What should I do if I think I’m experiencing burnout?

If you feel like you’re burned out, you should talk to your supervisor or manager, as they may be able to help you reduce your workplace stress or direct you to valuable workplace resources, like an employee assistance program.

Talking to other co-workers, friends or family may also be helpful, as they may have insight into how you can reduce your stress and improve your burnout syndrome. Implementing healthy stress coping mechanisms, such as exercising, hanging out with friends or taking time off from work, can also help alleviate your stress.

For more information on burnout, click here.

How To Safely Grocery Shop During the Coronavirus Outbreak

safely grocery shop

The coronavirus (COVID-19) pandemic has disrupted everyday life in many ways. Many states have ordered residents to stay at home and avoid any unnecessary contact with others. That being said, you still have to eat. It is important that you take precautions in all parts of your life, even when you’re just taking a trip to the grocery store. We have a few tips to help you safely grocery shop. 

GROCERY SHOPPING PRECAUTIONS

When you have to go to the grocery store, remember the following tips in order to keep yourself as safe as possible:
Limit your visits—The more often you go to the store, the more likely you are to come into contact with someone, or something, that may be carrying COVID-19. Make a list of what you need before going shopping so that you do not need to return unnecessarily.
Time your trips—Be smart about choosing when to take your trip to the store. If possible, go during times that are less busy. The fewer people who are in the store, the less likely you are to come into contact with the disease. If you are a senior citizen, check if nearby stores are offering specific shopping hours for you.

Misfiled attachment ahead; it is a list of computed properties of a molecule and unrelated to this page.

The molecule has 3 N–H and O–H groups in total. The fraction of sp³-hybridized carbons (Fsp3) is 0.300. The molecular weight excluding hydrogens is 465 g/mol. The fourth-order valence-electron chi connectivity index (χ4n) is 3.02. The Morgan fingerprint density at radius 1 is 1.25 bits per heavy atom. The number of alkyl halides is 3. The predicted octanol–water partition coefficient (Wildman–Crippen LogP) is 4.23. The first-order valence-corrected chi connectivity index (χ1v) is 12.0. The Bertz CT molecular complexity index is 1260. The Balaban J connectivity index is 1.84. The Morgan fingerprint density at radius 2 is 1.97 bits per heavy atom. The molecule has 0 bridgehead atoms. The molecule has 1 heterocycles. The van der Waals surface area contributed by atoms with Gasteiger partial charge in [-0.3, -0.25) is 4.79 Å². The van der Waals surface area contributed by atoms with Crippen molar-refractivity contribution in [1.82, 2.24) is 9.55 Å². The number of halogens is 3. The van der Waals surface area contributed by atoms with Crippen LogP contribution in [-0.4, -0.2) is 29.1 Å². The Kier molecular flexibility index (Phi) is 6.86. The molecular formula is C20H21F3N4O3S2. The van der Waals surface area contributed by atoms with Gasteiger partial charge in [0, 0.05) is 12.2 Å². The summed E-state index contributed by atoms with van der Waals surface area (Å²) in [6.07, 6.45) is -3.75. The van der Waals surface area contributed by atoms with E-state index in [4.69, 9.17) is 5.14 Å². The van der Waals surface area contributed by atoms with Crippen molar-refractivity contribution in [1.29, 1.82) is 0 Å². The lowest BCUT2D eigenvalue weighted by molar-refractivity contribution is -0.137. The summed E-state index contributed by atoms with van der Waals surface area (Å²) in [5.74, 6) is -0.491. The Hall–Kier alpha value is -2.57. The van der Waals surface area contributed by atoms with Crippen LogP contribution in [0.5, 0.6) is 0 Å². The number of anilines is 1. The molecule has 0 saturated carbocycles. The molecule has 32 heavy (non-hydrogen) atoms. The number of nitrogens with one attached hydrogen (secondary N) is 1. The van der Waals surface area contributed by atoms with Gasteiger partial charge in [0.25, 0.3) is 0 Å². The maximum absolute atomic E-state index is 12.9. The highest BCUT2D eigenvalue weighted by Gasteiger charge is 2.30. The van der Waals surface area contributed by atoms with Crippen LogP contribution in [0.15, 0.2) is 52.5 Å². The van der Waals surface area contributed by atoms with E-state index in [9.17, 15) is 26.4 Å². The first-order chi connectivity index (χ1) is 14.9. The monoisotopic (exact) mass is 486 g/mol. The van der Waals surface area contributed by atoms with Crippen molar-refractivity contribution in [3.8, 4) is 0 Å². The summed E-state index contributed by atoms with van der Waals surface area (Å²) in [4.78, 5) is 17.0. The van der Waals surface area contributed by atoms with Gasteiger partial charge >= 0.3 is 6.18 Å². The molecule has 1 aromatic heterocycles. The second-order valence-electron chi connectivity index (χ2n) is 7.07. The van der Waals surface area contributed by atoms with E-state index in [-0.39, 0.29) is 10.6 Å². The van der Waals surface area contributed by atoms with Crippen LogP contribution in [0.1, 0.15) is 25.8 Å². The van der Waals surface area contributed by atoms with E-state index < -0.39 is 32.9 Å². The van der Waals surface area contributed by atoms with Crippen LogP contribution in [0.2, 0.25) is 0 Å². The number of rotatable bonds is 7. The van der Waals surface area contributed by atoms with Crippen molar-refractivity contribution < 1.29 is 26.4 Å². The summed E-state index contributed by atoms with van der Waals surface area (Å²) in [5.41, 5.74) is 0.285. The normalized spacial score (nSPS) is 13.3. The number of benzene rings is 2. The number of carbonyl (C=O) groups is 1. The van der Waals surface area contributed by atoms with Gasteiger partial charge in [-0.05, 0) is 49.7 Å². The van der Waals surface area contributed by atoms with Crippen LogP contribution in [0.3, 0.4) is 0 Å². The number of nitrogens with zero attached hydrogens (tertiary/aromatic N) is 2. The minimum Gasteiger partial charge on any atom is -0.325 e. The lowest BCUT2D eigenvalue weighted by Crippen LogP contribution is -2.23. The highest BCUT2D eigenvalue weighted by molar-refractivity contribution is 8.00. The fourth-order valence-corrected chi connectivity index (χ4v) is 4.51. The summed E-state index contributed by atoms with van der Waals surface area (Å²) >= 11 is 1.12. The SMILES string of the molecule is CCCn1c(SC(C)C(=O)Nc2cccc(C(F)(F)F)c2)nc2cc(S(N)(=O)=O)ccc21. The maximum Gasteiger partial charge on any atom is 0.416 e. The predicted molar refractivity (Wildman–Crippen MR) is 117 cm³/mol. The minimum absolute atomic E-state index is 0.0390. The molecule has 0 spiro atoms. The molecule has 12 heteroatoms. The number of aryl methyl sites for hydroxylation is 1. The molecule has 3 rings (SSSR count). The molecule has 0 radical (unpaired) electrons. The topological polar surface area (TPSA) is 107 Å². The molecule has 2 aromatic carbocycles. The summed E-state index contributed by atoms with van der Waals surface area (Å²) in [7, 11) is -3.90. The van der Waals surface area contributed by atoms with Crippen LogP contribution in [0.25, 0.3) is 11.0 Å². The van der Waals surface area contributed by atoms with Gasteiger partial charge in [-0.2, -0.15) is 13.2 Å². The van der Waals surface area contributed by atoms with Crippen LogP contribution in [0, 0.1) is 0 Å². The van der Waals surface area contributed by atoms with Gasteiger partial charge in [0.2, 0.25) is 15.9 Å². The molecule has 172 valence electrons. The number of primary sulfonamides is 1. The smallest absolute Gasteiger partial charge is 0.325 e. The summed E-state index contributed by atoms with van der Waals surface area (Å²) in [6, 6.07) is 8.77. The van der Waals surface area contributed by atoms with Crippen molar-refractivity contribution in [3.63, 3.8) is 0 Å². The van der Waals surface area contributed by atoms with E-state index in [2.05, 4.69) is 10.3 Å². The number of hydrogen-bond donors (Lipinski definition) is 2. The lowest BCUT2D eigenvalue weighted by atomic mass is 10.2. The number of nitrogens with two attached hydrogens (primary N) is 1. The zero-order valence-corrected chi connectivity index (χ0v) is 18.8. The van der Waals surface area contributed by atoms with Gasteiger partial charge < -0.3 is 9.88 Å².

Prepare properly—Wash your hands before you go shopping in order to reduce the risk of spreading germs to others. Some stores are offering free hand sanitizer or disinfectant wipes for guests to use. When you arrive, be sure to sanitize the handle of your grocery cart or basket.
Distance yourself—While at the store, stay at least 6 feet away from others. If you need to get to the other side of a crowded aisle, take the long way around in order to avoid squeezing through a herd of shoppers.
Watch what you touch—Avoid picking up any product unless you are certain that you intend to purchase it. It is possible that you may come into contact with a product that another shopper previously examined. Avoid touching your face while shopping.
Don’t use cash—You can lessen your risk of picking up germs by using a debit or credit card to pay for your groceries. Avoiding the exchange of cash and coins reduces your chance of spreading germs to others, or vice versa.
Disinfect—The battle does not end once you leave the store. When you arrive back home, it is possible that you have just brought germs back with you. Research has shown that COVID-19 can live for up to 24 hours on cardboard and as long as three days on plastic and stainless steel. As such, you should wash your hands and disinfect all nonporous containers and any surfaces that your grocery bags may have touched. If you use reusable bags to shop, you should also wash them between each use.
COVID-19 can spread easily and, although many nonessential businesses have been ordered to close, necessary operations like grocery stores still bear a great deal of risk for anyone who visits them. It is up to you to take on the responsibility of protecting yourself and others by committing to safe habits while shopping. Take extra precautions when you have to go out to safely grocery shop and keep yourself and your family healthy.